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Health Literacy 2019 you should know

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Welcome to the Health Literacy. Today, I will share with you the information about Literacy of Health. If you are looking for Health Literacy. then, you are at the right place.

Health Literacy

Health Literacy Discussion

here we are discuss the Health Literacy according to the Wikipedia

The REALM is a medical-word recognition and pronunciation test for screening adult reading ability in medical settings.

It can be administered and scored in under 3 minutes by personnel with minimal training,

making it easy to use in clinical settings.

Participants read from a list of 66 common medical terms

that patients may be expected to be able to read in order to participate effectively in their own health care.

The words are arranged in three columns according to the number of syllables and pronunciation difficulty. Each correctly read and pronounced word increases the participant’s score by 1. Scores (0–66 words read and pronounced correctly) can be converted into four reading grade levels: grades 0–3 (0–18 words), grades 4–6 (19–44 words), grades 7–8 (45–60 words), and grade 9 and above (61–66 words).

The REALM’s criterion validity is established through correlation with other standardized reading tests:

Peabody Individual Achievement Test-Revised, 0.97 (Markwardt, 1989),

Slosson Oral Reading Test-Revised, 0.96 (Slosson, 1990), and WRAT-R, 0.88 (Davis et al., 1993, 1998; all correlations p < 0.0001).

The REALM also reports high intra-subject reliability (0.97). The REALM has been developed in English only. A Spanish-language version is not possible because reading tests based on pronunciation are not valid in Spanish.

This is due to the regular phoneme–grapheme correspondence of Spanish, in which there is usually a one-to-one correspondence between letters and sounds, making it relatively easy to pronounce unfamiliar words even for readers with limited literacy skills (Nurss et al., 1995).

Measures of Health Literacy

 Measures of Health Literacy

The TOFHLA includes a 17-item test of numerical ability and a 50-item test of reading comprehension,

as measured by a Cloze procedure (see Appendix C for examples of items from the TOFHLA). The TOFHLA draws on materials commonly used in health-care settings at the time the test was developed. Reading passages were selected from instructions for preparation for an upper gastrointestinal series,

the patient “Rights and Responsibilities” section of a Medicaid application,

and a standard informed consent form. The numeracy items on the TOFHLA test a patient’s ability to understand monitoring blood glucose, keep a clinic appointment,

obtain financial assistance, and understand directions for taking medicines using an actual pill bottle.

Total scores for the TOFHLA are divided into three criterion levels: inadequate, marginal, and adequate. Those with inadequate health literacy scores often misread medication dosing instruction,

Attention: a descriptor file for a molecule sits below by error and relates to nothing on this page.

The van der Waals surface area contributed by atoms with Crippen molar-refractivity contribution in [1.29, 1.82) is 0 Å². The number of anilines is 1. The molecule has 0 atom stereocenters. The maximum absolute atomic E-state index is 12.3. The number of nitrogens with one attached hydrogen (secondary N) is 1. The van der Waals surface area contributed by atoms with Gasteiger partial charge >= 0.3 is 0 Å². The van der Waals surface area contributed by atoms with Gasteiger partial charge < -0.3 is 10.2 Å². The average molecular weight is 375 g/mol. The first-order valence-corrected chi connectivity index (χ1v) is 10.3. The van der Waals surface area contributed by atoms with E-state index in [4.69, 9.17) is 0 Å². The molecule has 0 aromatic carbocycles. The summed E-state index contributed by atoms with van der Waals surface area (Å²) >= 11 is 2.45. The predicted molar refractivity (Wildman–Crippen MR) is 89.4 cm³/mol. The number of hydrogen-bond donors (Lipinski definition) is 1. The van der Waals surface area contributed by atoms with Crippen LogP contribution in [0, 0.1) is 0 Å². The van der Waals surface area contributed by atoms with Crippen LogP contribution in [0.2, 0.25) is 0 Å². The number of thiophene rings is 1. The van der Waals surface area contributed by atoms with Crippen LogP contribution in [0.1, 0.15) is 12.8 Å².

appointment slips, and instructions for the upper gastrointestinal tract radiographic procedure.

Those with marginal health literacy scores

perform better on those tasks,

but often misread information on prescription bottles and have trouble understanding the Medicaid “Rights and Responsibilities” passage.

Those who score in the adequate range do well on these tasks,

but may have some difficulty comprehending the more difficult tasks like determining financial eligibility and the informed consent document (Parker et al., 1995).

The TOFHLA takes up to 22 minutes to administer and has good criterion validity, with correlation coefficients of r = 0.74 with the WRAT-R and r = 0.84 with the REALM, and a high reliability (Cronbach’s alpha = 0.98; Parker et al., 1995).

The Scope of Health Literacy

 The Scope of Health Literacy

For time considerations, the TOFHLA was reduced to an abbreviated version called the S-TOFHLA

that takes 12 minutes or less to administer (Baker et al., 1999).

It consists of a reading comprehension section containing

a 36-item test using the initial two passages in the reading comprehension section of the full TOFHLA—

instructions for preparation for an upper gastrointestinal series and the patient “Rights and Responsibilities” section of a Medicaid application.

It also contains a shortened 4-item measure of numeracy. The S-TOFHLA has been shown to have good internal consistency reliability (Cronbach’s alpha = 0.98 for all items combined)

and concurrent validity compared to the long version of the TOFHLA (r = 0.91) and the REALM (r = 0.80).

Both the TOFHLA and the S-TOFHLA are available in English and in Spanish. The Spanish and English versions were developed simultaneously and use the same standard of measurement.

including a measure of health literacy in Veterans Administration hospital populations based on the S-TOFHLA (Chew and Bradley, 2003),

a literacy test for patients with diabetes (Nath et al., 2001),

and a functional test of ability to maintain a medication regimen (Edelberg et al., 1998, 1999, 2001).

Health Literacy principles

 Health Literacy principles

The use of these tests of literacy for printed material in the health context has enabled medical

researchers to explore differences among various health-related outcomes

for patients based on approximations of patients’ health literacy as indicated by patients’ reading skills for health materials.

As a result, a growing body of research has shown that limited reading and/or numeracy skills reduce

access to health information and preventive services, reduce understanding of illness and disease,

regimens and medications, and increase outcomes such as hospitalization or decrease outcomes such as disease management markers.

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